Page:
1,412 research outputs found

    Returning children home from care: What can be learned from local authority data?

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    International Human Rights and child rights conventions as well as U.K. wide legislation and guidance require that children in care should be returned home to one or both parents wherever possible. Reunification with parents is the most common route out of care, but rates of re‚Äźentry are often higher than for other exit routes. This study used 8 years of administrative data (on 2,208 care entrants), collected by one large English local authority, to examine how many children were returned home and to explore factors associated with stable reunification (not re‚Äźentering care for at least 2 years). One‚Äźthird of children (36%) had been reunified, with adolescent entrants being the most likely age group to return home. Three quarters (75%) of reunified children had a stable reunification. In a fully adjusted regression model, age at entry, being on a care order prior to return home, staying longer in care, being of minority ethnicity, and having fewer placements in care were all significant in predicting chances of stable reunification. The results underline the importance of properly resourcing reunification services. The methods demonstrate the value to local authorities of analysing their own data longitudinally to understand the care pathways for children they look after

    Opportunities for Bio-Based Solvents Created as Petrochemical and Fuel Products Transition towards Renewable Resources

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    The global bio-based chemical market is growing in size and importance. Bio-based solvents such as glycerol and 2-methyltetrahydrofuran are often discussed as important introductions to the conventional repertoire of solvents. However adoption of new innovations by industry is typically slow. Therefore it might be anticipated that neoteric solvent systems (e.g., ionic liquids) will remain niche, while renewable routes to historically established solvents will continue to grow in importance. This review discusses bio-based solvents from the perspective of their production, identifying suitable feedstocks, platform molecules, and relevant product streams for the sustainable manufacturing of conventional solvents

    Late Holocene sea level variability and Atlantic Meridional Overturning Circulation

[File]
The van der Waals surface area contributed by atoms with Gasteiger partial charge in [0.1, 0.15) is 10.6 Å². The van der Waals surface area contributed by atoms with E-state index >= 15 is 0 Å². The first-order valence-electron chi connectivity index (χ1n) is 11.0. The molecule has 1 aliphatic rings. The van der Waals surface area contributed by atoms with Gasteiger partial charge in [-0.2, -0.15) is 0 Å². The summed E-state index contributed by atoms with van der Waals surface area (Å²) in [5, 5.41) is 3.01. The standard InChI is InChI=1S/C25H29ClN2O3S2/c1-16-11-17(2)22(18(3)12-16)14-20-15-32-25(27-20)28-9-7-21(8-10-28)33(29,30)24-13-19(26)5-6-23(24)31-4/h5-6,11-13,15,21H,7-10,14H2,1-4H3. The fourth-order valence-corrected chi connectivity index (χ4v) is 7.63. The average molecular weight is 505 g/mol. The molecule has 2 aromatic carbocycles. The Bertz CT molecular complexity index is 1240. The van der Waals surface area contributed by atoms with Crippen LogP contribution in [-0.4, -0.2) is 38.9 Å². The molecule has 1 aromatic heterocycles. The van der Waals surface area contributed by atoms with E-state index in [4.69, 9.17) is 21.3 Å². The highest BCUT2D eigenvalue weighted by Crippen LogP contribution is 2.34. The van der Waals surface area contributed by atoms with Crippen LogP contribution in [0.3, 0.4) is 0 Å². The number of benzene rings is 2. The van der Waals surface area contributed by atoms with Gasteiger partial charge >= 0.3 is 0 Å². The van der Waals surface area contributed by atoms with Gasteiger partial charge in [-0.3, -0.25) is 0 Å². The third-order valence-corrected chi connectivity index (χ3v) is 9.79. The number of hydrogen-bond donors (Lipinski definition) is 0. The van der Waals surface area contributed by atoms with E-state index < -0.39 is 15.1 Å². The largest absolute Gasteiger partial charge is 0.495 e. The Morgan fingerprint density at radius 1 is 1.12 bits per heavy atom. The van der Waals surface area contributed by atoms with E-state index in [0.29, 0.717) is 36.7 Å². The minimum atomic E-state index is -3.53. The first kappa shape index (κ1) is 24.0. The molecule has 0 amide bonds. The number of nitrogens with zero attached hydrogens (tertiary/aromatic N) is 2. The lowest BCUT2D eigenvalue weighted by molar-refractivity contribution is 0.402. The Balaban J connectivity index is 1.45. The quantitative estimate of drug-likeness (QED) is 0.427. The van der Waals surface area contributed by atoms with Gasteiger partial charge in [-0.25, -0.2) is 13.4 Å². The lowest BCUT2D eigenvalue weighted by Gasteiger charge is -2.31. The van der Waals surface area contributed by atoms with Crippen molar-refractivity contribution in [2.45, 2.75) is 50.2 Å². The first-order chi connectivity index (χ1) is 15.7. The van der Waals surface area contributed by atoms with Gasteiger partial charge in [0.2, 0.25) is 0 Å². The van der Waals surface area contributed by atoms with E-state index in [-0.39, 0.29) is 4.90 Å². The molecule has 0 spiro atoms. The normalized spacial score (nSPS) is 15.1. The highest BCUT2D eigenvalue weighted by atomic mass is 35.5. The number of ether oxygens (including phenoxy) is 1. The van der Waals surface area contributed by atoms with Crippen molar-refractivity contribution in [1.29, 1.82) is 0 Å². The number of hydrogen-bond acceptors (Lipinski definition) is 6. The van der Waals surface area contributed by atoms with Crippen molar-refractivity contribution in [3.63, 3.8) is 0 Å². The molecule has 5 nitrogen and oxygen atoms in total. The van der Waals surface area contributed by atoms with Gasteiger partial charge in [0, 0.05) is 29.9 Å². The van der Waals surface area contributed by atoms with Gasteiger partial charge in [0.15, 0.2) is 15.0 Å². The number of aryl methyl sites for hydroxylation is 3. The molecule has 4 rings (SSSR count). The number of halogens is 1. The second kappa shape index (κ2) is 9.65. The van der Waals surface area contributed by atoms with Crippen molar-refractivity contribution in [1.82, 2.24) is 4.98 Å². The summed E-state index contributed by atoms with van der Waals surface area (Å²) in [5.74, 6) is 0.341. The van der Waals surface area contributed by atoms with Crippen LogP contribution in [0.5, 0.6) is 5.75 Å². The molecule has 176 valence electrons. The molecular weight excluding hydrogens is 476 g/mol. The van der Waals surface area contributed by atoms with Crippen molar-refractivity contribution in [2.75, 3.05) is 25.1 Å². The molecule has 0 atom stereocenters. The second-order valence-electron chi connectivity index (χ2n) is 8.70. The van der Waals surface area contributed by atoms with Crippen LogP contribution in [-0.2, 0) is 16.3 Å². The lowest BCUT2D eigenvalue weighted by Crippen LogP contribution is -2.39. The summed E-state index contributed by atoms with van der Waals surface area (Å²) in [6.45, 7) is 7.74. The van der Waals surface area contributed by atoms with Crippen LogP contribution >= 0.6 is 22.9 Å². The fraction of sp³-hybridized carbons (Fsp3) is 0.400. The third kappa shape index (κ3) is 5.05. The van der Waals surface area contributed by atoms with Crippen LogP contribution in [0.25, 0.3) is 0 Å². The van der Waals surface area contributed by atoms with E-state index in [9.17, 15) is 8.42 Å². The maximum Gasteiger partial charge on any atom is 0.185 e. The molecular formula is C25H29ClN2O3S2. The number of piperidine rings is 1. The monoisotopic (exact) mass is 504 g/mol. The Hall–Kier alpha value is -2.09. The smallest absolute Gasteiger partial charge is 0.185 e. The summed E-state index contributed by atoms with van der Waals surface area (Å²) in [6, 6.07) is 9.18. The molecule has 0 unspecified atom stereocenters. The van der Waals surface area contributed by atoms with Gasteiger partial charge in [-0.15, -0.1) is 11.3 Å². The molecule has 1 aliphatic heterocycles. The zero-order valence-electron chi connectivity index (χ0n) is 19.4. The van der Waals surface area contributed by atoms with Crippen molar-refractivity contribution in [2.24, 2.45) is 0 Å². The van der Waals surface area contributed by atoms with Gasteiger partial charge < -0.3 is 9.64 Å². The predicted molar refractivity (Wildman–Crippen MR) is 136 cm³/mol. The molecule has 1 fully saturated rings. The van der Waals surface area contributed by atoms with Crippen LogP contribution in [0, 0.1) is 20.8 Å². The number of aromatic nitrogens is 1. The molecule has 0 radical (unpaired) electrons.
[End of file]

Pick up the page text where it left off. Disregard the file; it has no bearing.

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    Pre-twentieth century sea level (SL) variability remains poorly understood due to limits of tide gauge records, low temporal resolution of tidal marsh records, and regional anomalies caused by dynamic ocean processes, notably multidecadal changes in Atlantic Meridional Overturning Circulation (AMOC). We examined SL and AMOC variability along the eastern United States over the last 2000 years, using a SL curve constructed from proxy sea surface temperature (SST) records from Chesapeake Bay, and twentieth century SL-sea surface temperature (SST) relations derived from tide gauges and instrumental SST. The SL curve shows multidecadal-scale variability (20‚Äď30‚ÄČyears) during the Medieval Climate Anomaly (MCA) and Little Ice Age (LIA), as well as the twentieth century. During these SL oscillations, short-term rates ranged from 2 to 4‚ÄČmm‚ÄČyr‚ąí1, roughly similar to those of the last few decades. These oscillations likely represent internal modes of climate variability related to AMOC variability and originating at high latitudes, although the exact mechanisms remain unclear. Results imply that dynamic ocean changes, in addition to thermosteric, glacio-eustatic, or glacio-isostatic processes are an inherent part of SL variability in coastal regions, even during millennial-scale climate oscillations such as the MCA and LIA and should be factored into efforts that use tide gauges and tidal marsh sediments to understand global sea level rise